Skip to content

“Precipitous decline of butterflies a clear warning signal of wider biodiversity crisis”

  • by JW

“Although the four UK nations are among the most ecologically degraded globally, we lead the world in monitoring our remaining wildlife.”


The government unveiled its latest plan to help nature this week: Ambitious roadmap for a cleaner, greener country – GOV.UK

There have been various responses:  – Commenting on the government’s new Environment Plan – Vision Group for Sidmouth and “The grim reality of our impact on nature” – Vision Group for Sidmouth

Not least from a fortnight earlier from the government’s own body set up to determine how well it was doing: ‘Taking Stock’ of the government’s 25 Year Environment Plan: latest, damning report – Vision Group for Sidmouth

The startling reality is the collapse in many key environmental indicators over the last decades, right across the globe: UN Report: Nature’s Dangerous Decline ‘Unprecedented’; Species Extinction Rates ‘Accelerating’ – United Nations Sustainable Development

And according to the Museum of Natural History, the UK is “one of the most nature-depleted countries in Europe”: UK has ‘led the world’ in destroying the natural environment | Natural History Museum and New report shows the UK is the least effective G7 member at protecting nature and Britain faces biodiversity collapse

The most striking evidence is the collapse in butterfly numbers in the UK, as reported this week by Butterfly Conservation – which was taken up by the wider press: Britain’s butterfly species have declined by 80 per cent since the 1970s | Evening Standard and Britain’s manicured lawns putting butterflies at risk as ‘loss of habitat’ sees numbers plummet and UK butterflies vanish from nearly half of the places they once flew – study | Butterflies | The Guardian

As the report itself says:

Seven years on from the last State of UK’s Butterflies report, the plight of insects has become a common concern. However, conserving “the little things that run the world” remains an enormous challenge. Although the four UK nations are among the most ecologically degraded globally, we lead the world in monitoring our remaining wildlife. This report presents the latest assessment of the UK’s 59 species of breeding butterfly derived from long-running, countrywide schemes using millions of citizen-science observations to chart the changing abundance and distribution of these iconic insects. The results provide a robust evidence-base for conservation, policy development and scientific research focussed on UK butterflies. Further, they indicate the state of the environment and wider biodiversity in the UK and afford important insights into the global phenomenon of insect decline.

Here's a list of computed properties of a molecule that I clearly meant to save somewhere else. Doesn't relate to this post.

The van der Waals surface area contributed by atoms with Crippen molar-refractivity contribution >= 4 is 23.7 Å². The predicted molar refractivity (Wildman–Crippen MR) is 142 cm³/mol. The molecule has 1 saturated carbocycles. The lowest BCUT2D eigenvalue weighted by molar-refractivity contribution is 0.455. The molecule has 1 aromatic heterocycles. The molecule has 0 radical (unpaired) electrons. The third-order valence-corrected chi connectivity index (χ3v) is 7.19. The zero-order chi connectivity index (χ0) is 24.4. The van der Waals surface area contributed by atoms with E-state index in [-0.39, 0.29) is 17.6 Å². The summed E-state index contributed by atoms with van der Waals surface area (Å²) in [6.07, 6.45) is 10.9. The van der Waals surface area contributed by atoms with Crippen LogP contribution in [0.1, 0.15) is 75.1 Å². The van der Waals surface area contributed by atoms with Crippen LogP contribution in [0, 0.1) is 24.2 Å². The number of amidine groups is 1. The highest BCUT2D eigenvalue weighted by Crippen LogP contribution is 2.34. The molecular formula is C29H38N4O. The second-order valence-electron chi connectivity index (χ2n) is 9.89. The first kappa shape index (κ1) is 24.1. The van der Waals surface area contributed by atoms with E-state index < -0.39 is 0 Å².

The key findings are:  In the UK, long-term trends show that 80% of butterfly species have decreased in abundance or distribution, or both since the 1970s. By comparison, 56% of species increased in one or both trends. These findings are very similar to the headline results of the previous assessment in 2015. As then, we find that there are winners and losers but, on average, UK butterflies5 have lost 6% of their total abundance at monitored sites and 42% of their distribution over the period 1976-2019.

State of UK Butterflies 2022 Report.pdf and The State of the UK’s Butterflies | Butterfly Conservation

The State of the UK’s Butterflies 2022 report has revealed the alarming news that 80% of butterflies in the UK have declined since the 1970s. Decreases in butterfly populations on this scale are a huge cause for concern as butterflies are an integral part of the UK ecosystem and their precipitous decline is a clear warning signal of the wider biodiversity crisis. But it is not all bad news – the report also shows that our targeted conservation work is very effective at halting declines.

The State of the UK’s Butterflies 2022 Report | Butterfly Conservation